Dr Mildred Kumassah, Medical Director of the Maamobi Hospital, has appealed to the Accra Metropolitan Assembly (AMA) to provide them with an ambulance for effective healthcare delivery.
She said the facility was formally a Polyclinic, which has been upgraded to a hospital to provide excellent healthcare services to the people.
Dr Kumassah made the appeal when she received relief items included mattresses, Voltic water, key soaps, Omo and blankets jointly presented to the hospital by the AMA and the National Disaster Management Organisation (NADMO), to facilitate effective quality healthcare services to the cholera patients on admission.
She expressed joy that the spread of the disease had drastically reduced to at least five to eight cases daily, adding that 400 cases were so far reported with five deaths.
“We increased our efforts to bring the situation under control,” and advised the people to watch where they ate and adhere to personal hygiene to ensure total eradication of the disease.
Dr Kumassah stressed: “We are grateful to the AMA for having recognized our effort” and appealed to other non-governmental organisations to also support the hospital.
In a related development, Dr Ebenezer Oduro Mensah who received some items on behalf of the Ridge Hospital at Adabraka in Accra also expressed happiness that the cholera patients the facility admit daily had reduced from 50 to 12.
He asked for more support from the AMA, adding that: “We are beginning to see the end of cholera in our society, but the public health education must continue for the people to know the importance of personal hygiene which would help curb the disease.”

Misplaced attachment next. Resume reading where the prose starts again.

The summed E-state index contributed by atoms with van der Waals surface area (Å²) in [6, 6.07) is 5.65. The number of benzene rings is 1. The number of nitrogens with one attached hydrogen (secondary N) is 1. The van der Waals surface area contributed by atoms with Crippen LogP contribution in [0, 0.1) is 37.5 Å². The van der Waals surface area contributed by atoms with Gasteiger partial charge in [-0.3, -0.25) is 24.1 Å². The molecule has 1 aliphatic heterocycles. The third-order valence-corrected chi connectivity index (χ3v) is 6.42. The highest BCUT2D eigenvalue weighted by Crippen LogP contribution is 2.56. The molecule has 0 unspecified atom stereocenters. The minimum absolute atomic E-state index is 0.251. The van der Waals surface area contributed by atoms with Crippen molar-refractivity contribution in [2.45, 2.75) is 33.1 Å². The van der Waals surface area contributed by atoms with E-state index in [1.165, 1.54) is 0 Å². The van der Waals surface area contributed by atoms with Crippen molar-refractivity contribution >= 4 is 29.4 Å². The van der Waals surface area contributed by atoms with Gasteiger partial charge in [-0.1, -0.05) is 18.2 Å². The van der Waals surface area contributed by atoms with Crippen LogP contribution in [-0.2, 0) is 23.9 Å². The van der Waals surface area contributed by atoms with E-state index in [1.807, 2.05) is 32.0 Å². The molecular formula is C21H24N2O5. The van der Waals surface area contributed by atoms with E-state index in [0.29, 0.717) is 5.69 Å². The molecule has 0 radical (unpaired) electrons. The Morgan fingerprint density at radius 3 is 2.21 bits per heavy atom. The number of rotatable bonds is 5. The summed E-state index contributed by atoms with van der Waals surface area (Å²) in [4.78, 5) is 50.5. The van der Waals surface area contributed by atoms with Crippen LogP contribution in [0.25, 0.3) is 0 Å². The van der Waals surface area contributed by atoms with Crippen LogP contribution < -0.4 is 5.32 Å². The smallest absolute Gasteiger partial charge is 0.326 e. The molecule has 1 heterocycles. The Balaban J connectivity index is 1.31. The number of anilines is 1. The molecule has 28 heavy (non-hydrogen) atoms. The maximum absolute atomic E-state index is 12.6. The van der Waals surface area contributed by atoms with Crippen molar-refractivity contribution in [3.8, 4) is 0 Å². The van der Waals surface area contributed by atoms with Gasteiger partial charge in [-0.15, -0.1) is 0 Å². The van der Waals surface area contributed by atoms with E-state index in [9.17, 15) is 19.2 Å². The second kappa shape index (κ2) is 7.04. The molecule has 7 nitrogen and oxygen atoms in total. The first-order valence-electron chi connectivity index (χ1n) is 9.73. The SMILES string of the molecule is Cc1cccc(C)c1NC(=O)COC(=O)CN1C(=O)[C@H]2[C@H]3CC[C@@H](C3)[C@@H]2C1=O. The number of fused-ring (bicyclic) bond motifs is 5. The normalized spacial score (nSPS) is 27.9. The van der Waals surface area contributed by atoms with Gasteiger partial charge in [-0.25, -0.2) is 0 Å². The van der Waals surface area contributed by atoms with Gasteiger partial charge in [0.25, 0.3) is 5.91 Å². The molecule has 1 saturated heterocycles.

Dr Mensah said the items would go a long way to address problems facing health personnel at the hospital.
Dr Alfred Oko Vanderpuije, Chief Executive of the AMA who presented the items to the two hospitals gave the assurance that that AMA would sustain the cleanup exercises that it had begun.
He said waste management contractors who would fail to collect waste in their assigned areas would be sanctioned to ensure that the metropolis was free from the spread of the disease.
“Records indicate that majority of the cholera patients in the metropolis came from the illegal settlements… where a lot of unhygienic drinking spots were identified, hence the need for places such as “Mensah Guinea” needed to go.”
Dr Vanderpuije said “If the AMA did not take the necessary measures to remove all illegal structures where so many people engaged in the cooking of foods sold to the unsuspecting public, the whole metropolis would be in danger.” GNA